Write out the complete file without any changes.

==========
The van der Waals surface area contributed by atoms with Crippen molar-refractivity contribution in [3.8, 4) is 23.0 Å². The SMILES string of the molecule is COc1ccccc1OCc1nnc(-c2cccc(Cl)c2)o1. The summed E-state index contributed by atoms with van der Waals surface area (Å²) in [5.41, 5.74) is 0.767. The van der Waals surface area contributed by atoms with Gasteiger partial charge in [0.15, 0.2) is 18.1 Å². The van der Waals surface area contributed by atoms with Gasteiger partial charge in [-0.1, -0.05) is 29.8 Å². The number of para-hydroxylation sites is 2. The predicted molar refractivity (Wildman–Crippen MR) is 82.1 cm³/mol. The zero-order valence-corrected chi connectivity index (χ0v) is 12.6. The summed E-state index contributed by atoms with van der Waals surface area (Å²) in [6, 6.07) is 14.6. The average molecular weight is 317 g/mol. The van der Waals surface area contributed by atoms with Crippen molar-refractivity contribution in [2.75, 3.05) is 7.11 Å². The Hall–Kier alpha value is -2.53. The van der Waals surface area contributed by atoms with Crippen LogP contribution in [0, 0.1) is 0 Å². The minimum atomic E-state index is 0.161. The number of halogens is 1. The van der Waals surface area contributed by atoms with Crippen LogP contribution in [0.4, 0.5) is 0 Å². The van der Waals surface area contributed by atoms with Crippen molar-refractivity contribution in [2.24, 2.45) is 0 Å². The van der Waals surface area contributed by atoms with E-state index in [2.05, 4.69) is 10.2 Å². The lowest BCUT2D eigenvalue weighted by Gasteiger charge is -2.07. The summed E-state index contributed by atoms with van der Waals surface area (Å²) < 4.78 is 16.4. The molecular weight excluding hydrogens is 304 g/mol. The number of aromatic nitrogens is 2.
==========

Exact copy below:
The van der Waals surface area contributed by atoms with Crippen molar-refractivity contribution in [3.8, 4) is 23.0 Å². The SMILES string of the molecule is COc1ccccc1OCc1nnc(-c2cccc(Cl)c2)o1. The summed E-state index contributed by atoms with van der Waals surface area (Å²) in [5.41, 5.74) is 0.767. The van der Waals surface area contributed by atoms with Gasteiger partial charge in [0.15, 0.2) is 18.1 Å². The van der Waals surface area contributed by atoms with Gasteiger partial charge in [-0.1, -0.05) is 29.8 Å². The number of para-hydroxylation sites is 2. The predicted molar refractivity (Wildman–Crippen MR) is 82.1 cm³/mol. The zero-order valence-corrected chi connectivity index (χ0v) is 12.6. The summed E-state index contributed by atoms with van der Waals surface area (Å²) in [6, 6.07) is 14.6. The average molecular weight is 317 g/mol. The van der Waals surface area contributed by atoms with Crippen molar-refractivity contribution in [2.75, 3.05) is 7.11 Å². The Hall–Kier alpha value is -2.53. The van der Waals surface area contributed by atoms with Crippen LogP contribution in [0, 0.1) is 0 Å². The minimum atomic E-state index is 0.161. The number of halogens is 1. The van der Waals surface area contributed by atoms with Crippen LogP contribution in [0.4, 0.5) is 0 Å². The van der Waals surface area contributed by atoms with Crippen molar-refractivity contribution in [2.24, 2.45) is 0 Å². The van der Waals surface area contributed by atoms with E-state index in [2.05, 4.69) is 10.2 Å². The lowest BCUT2D eigenvalue weighted by Gasteiger charge is -2.07. The summed E-state index contributed by atoms with van der Waals surface area (Å²) < 4.78 is 16.4. The molecular weight excluding hydrogens is 304 g/mol. The number of aromatic nitrogens is 2.